(This article belongs to the Special Issue Molecular Research on Urology)
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Open AccessArticle EpCAM Expression in Lymph Node Metastases of Urothelial Cell Carcinoma of the Bladder: A Pilot Study
Int. J. Mol. Sci. 2017, 18(8), 1802; doi:10.3390/ijms18081802
Received: 17 July 2017 / Revised: 15 August 2017 / Accepted: 16 August 2017 / Published: 18 August 2017
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Abstract
In this retrospective pilot study, the feasibility of the epithelial cell adhesion molecule (EpCAM) as an imaging target for lymph node (LN) metastatic disease of urothelial cell carcinoma (UCC) of the bladder was investigated. LN metastases and LNs without metastases of patients who
[...] Read more.
In this retrospective pilot study, the feasibility of the epithelial cell adhesion molecule (EpCAM) as an imaging target for lymph node (LN) metastatic disease of urothelial cell carcinoma (UCC) of the bladder was investigated. LN metastases and LNs without metastases of patients who underwent pelvic lymph node dissection because of muscle invasive bladder cancer (MIBC) were used. Primary tumors of the same patients were used from cystectomy specimen, transurethral resections, and biopsies. A pathologist, blinded to clinical data, scored EpCAM immunoreactivity. This method determines a total immunostaining score, which is the product of a proportion score and an intensity score. EpCAM expression was observed in 19/20 (95%) LNs with UCC metastases and in 11/12 (92%) of the primary tumors. EpCAM expression was absent in 14/14 (100%) LNs without metastases. Median EpCAM expression (TIS) in LN metastases was 5 (IQR 2.0–8.0) and in the primary tumors 6 (IQR 2.3–11.0). Based on the absence of staining in LNs without metastases, EpCAM show high tumor distinctiveness. EpCAM seems to be a feasible imaging target in LN metastases of UCC of the bladder. Pre- and perioperative visualization of these metastases will improve disease staging and improve the complete resection of LN metastases in MIBC. Full article
(This article belongs to the Special Issue Molecular Research on Urology)
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Open AccessArticle Differential Effects of Histone Acetyltransferase GCN5 or PCAF Knockdown on Urothelial Carcinoma Cells
Int. J. Mol. Sci. 2017, 18(7), 1449; doi:10.3390/ijms18071449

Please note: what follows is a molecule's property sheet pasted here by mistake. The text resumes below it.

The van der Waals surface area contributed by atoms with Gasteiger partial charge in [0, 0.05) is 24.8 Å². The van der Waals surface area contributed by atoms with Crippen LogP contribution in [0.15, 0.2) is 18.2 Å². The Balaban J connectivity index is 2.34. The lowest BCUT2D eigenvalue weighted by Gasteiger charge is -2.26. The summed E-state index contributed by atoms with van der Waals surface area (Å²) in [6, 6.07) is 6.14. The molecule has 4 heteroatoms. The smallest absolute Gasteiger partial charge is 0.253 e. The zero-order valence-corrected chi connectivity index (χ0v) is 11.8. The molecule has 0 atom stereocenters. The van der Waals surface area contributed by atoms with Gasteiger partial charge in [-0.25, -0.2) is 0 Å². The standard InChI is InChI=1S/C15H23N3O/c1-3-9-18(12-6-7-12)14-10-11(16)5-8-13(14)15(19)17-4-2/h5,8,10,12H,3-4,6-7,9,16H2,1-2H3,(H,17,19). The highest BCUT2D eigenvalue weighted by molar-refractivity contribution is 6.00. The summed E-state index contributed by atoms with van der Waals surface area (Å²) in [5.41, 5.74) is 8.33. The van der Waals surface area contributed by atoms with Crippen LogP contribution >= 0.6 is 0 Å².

Received: 23 May 2017 / Revised: 26 June 2017 / Accepted: 28 June 2017 / Published: 5 July 2017
PDF Full-text (2873 KB) | HTML Full-text | XML Full-text | Supplementary Files
Abstract
Disturbances in histone acetyltransferases (HATs) are common in cancers. In urothelial carcinoma (UC), p300 and CBP are often mutated, whereas the GNAT family HATs GCN5 and PCAF (General Control Nonderepressible 5, p300/CBP-Associated Factor) are often upregulated. Here, we explored the effects of specific
[...] Read more.
Disturbances in histone acetyltransferases (HATs) are common in cancers. In urothelial carcinoma (UC), p300 and CBP are often mutated, whereas the GNAT family HATs GCN5 and PCAF (General Control Nonderepressible 5, p300/CBP-Associated Factor) are often upregulated. Here, we explored the effects of specific siRNA-mediated knockdown of GCN5, PCAF or both in four UC cell lines (UCCs). Expression of various HATs and marker proteins was measured by qRT-PCR and western blot. Cellular effects of knockdowns were analyzed by flow cytometry and ATP-, caspase-, and colony forming-assays. GCN5 was regularly upregulated in UCCs, whereas PCAF was variable. Knockdown of GCN5 or both GNATs, but not of PCAF alone, diminished viability and inhibited clonogenic growth in 2/4 UCCs, inducing cell cycle changes and caspase-3/7 activity. PCAF knockdown elicited GCN5 mRNA upregulation. Double knockdown increased c-MYC and MDM2 (Mouse Double Minute 2) in most cell lines. In conclusion, GCN5 upregulation is especially common in UCCs. GCN5 knockdown impeded growth of specific UCCs, whereas PCAF knockdown elicited minor effects. The limited sensitivity towards GNAT knockdown and its variation between the cell lines might be due to compensatory effects including HAT, c-MYC and MDM2 upregulation. Our results predict that developing drugs targeting individual HATs for UC treatment may be challenging. Full article